Nexus comment: Northern Ireland sexual offences reach highest on record for year
The BBC have reported that sexual offences in Northern Ireland have reached highest on record for year. It has been reported that “There were 4,232 such incidents recorded between April 2022 and March 2023.This is an increase of 4.7% on the previous year and the number of domestic abuse crimes recorded also increased”.
Speaking to this, our CEO Joanne Barnes said:
“It is worrying, but unfortunately not surprising to us at Nexus, that sexual offences, including rape, sexual activity, grooming, exposure, and voyeurism reported to the PSNI in 22/23 have risen, once again, to the highest level recorded.
“The number of clients (567) and client families (73) we have supported in the past year has also risen by 33% (from 427) and 55% (from 47) respectively.
“Additionally, the number of people who have experienced sexual abuse and called the Domestic and Sexual Abuse Helpline increased by 75% from 1,927 in 21/22 to 3,378 in 22/23.
“It is encouraging that more people are reaching out for advice and support, however we always caveat these numbers as the ‘tip of the iceberg’, with many of these crimes going unreported and people not reaching out for help and support.
“Many individuals who use our services choose not to report the offences to the Police, often citing fear of not being believed and not feeling strong enough to undergo the judicial process.
“We have a concerning gap in research on the issue of sexual abuse in Northern Ireland which is why we will soon be embarking on a research gap analysis in partnership with Victim Support NI and others. In doing so, we aim to influence future research being undertaken so that government policy is based on robust data and holistically addresses the systemic practices, attitudes and beliefs that can perpetuate abuse.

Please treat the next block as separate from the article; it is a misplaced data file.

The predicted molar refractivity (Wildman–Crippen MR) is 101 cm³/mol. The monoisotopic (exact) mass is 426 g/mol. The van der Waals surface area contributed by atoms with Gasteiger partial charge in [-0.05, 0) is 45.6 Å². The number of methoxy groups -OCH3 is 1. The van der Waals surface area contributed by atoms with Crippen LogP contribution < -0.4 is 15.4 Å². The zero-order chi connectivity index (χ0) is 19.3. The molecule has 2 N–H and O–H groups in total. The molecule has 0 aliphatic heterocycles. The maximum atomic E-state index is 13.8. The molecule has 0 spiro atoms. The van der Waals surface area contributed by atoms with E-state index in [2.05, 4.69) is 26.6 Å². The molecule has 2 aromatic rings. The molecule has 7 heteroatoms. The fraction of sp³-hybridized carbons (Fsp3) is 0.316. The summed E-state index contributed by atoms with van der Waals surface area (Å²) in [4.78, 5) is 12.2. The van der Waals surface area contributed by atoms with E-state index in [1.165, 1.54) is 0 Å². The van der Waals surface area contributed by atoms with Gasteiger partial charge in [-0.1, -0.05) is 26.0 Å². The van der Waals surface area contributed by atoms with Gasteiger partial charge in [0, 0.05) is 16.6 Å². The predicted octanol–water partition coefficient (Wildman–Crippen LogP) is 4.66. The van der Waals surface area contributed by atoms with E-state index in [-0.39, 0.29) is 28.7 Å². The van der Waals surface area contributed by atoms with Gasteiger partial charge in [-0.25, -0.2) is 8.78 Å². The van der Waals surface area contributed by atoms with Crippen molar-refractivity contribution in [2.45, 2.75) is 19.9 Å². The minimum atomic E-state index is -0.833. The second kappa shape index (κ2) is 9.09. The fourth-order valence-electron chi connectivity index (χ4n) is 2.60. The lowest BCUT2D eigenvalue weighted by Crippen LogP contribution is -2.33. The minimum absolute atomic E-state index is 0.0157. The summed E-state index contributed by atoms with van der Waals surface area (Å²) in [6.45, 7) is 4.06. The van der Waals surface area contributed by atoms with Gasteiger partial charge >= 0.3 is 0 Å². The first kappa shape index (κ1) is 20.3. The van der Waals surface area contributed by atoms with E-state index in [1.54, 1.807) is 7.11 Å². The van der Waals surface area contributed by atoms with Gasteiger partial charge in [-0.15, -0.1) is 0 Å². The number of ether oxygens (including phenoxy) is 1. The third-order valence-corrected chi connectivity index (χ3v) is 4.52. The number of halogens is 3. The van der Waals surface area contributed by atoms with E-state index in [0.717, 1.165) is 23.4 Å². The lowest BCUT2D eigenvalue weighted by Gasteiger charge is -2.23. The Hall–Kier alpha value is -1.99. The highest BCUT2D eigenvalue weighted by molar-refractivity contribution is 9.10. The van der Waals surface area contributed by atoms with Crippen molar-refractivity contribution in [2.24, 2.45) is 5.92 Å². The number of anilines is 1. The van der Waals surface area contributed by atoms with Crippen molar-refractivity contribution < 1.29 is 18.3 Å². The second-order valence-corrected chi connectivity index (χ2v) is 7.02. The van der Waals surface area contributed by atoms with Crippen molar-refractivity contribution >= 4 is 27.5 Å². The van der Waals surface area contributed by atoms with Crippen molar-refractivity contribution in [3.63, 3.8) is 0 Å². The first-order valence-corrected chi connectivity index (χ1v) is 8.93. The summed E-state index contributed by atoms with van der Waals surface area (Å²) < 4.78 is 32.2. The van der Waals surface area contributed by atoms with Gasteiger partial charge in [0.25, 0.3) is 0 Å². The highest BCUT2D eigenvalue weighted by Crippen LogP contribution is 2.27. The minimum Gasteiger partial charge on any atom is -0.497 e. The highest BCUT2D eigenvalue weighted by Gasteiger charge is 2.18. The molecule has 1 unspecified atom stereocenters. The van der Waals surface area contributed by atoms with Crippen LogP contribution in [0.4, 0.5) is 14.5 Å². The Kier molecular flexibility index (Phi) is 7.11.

“As with most issues, early intervention and education are key. Our children and young people deserve to receive accurate, robust, up to date, consistent and mandatory Relationships and Sexuality Education (RSE) – the level of RSE received should not depend on the ethos of the school. Government has a duty to make sure all children and young people are equally prepared and equipped for life.
“Therapeutic interventions, such as counselling, must be available to people who experience sexual abuse when they need it and the Justice System needs to reform to become timelier, survivor-focused, and trauma informed.
“In addition, when perpetrators are brought to justice, interventions must be in place to reduce re-offending.
“Actions and initiatives such as these will bring us closer to a society free from sexual abuse and abusive relationships.”
If you need advice or support, call the 24hr Domestic and Sexual Abuse Helpline on 0808 802 1414, it is available 24/7 for any individual impacted by domestic or sexual abuse, either directly or indirectly. Webchat and email services are also available on dsahelpline.org and firstname.lastname@example.org. The DSA Helpline is hosted by Nexus on behalf of the Departments of Communities, Health and Justice.